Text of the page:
Zarya Hacktivists: More than just Sharepoint., (Mon, Dec 4th)

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Last week, I wrote about a system associated with pro-Russian hacktivist scanning for vulnerable Sharepoint servers [1]. Thanks to @DonPasci on X for pointing me to an article by Radware about the same group using Mirai [2][3]. This group has been active for a while, using various low-hanging fruit exploits to hunt for defacement targets.

The group calls itself "Zarya" (). The Cyrillic alphabet does not contain the letter "z." After Russian troops used the "Z" symbol to mark their vehicles in their push on Kyiv early in 2022, the character became a popular symbol to express support for the war in Russia. It has often been used to replace the letter "," which is pronounced like the English "Z." Therefore, the name of the hacktivist group is likely supposed to be pronounced as "," or "dawn" in English.

But let's return to the IP address we identified last week: 212.113.106.100. This IP address has not been idle since then. We have observed several different exploits with our honeypots.

Many of them are just simple recognizance. Requests for "/" to retrieve index pages. These are likely just used to identify possible targets.
There are also some directory traversal attempts. I have no idea if they will work with reasonably up-to-date systems. In particular, requests like "/../../../../etc/passwd". 

Some of the directory traversal attempts are going after more specific vulnerabilities: /.%2e/%2e%2e/%2e%2e/%2e%2e/etc/config/nodogsplash . "nodogsplash" is a captive portal designed for OpenWRT based routers. I can't find a specific directory traversal vulnerability documented for this extension. If you have the nodogsplash installed, See if this works and let me know.

There are several additional exploit attempts like this, hunting for configuration files. For example /ajax-api/2.0/mlflow-artifacts/artifacts. Straight from the MLflow web page, "MLflow provides a unified platform to navigate the intricate maze of model development, deployment, and management." MLFlow has also been probed recently by 139.59.79.166, and that software may deserve some additional investigation.

And just simple access to admin APIs like, for example, this Coldfusion URL: ///CFIDE/adminapi/accessmanager.cfc . This URL was recently probed by  18.218.123.107. 

None of the other IPs probing the same vulnerabilities ( 18.218.123.107 and 139.59.79.166) display the defacement page. However, the similarity of the exploit scans may suggest some coordination. However, the user agent strings suggest that different tools are used for the scans.

Currently, Shodan only shows two IP addresses with the defacement banner. 212.113.106.100 and 185.174.137.26. The second IP shows similar "random" attacks, searching for configuration files and other simple exploits.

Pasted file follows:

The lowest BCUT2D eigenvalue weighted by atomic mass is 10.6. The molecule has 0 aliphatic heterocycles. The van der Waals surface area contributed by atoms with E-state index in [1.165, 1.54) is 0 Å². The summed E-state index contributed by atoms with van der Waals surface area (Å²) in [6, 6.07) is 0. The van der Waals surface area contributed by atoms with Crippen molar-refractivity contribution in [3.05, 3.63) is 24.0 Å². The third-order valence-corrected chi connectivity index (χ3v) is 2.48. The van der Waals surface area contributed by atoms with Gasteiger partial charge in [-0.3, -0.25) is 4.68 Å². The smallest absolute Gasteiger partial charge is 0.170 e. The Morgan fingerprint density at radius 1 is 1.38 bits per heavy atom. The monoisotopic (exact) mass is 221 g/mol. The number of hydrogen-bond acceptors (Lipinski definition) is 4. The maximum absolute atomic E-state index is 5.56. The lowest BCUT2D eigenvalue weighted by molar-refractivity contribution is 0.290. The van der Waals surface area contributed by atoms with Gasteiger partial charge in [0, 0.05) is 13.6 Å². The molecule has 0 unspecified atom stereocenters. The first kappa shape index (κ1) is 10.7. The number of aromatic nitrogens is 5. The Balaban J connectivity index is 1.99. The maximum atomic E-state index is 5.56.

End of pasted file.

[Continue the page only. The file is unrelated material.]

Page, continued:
Geolocation of the IPs is a bit tricky. Both IPs reverse resolve to aeza.network, a low-cost hosting provider. The mailing address listed on the provider's homepage is a small townhouse in Sheffield, across the street from Sheffield Soccer Stadium. Aeza maintains data centers in several European locations but has a significant presence in Russia. Aeza uses Whois to point to a file with additional geolocation details for its address space [4]. According to this file, 212.113.106.100 is in Vienna, Austria, and 185.174.137.26 is in Helsinki, Finland. Traceroute results are inconclusive. The last responding hop for both hosts is 89.187.184.98, which appears to be in England.

google maps image of address for aeze.net

I notified the ISP last week. The ISP has not responded, and the sites are still actively scanning. However, it is not unusual for ISPs and hosting providers to ignore abuse reports.

Zarya isn't exactly the type of threat you should be afraid of, but it is sad how these groups can still be effective due to organizations exposing unpatched or badly configured systems to the internet. Most of the attacks sent by Zarya will not succeed even if they hit a vulnerable system. For some added protection, you may consider blocking some of the Aeza network's traffic after ensuring that this network hosts no critical resources you need. Aeza uses ASN 210644.

[1] https://isc.sans.edu/diary/Pro+Russian+Attackers+Scanning+for+Sharepoint+Servers+to+Exploit+CVE202329357/30436/
[2] https://twitter.com/DonPasci/status/1730256497693593880
[3] https://www.radware.com/security/threat-advisories-and-attack-reports/pro-russian-hacktivists-leverage-mirai-botnets/
[4] https://aeza.net/static/ipv4_f.csv

 


Johannes B. Ullrich, Ph.D. , Dean of Research, SANS.edu
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(c) SANS Internet Storm Center. https://isc.sans.edu Creative Commons Attribution-Noncommercial 3.0 United States License.

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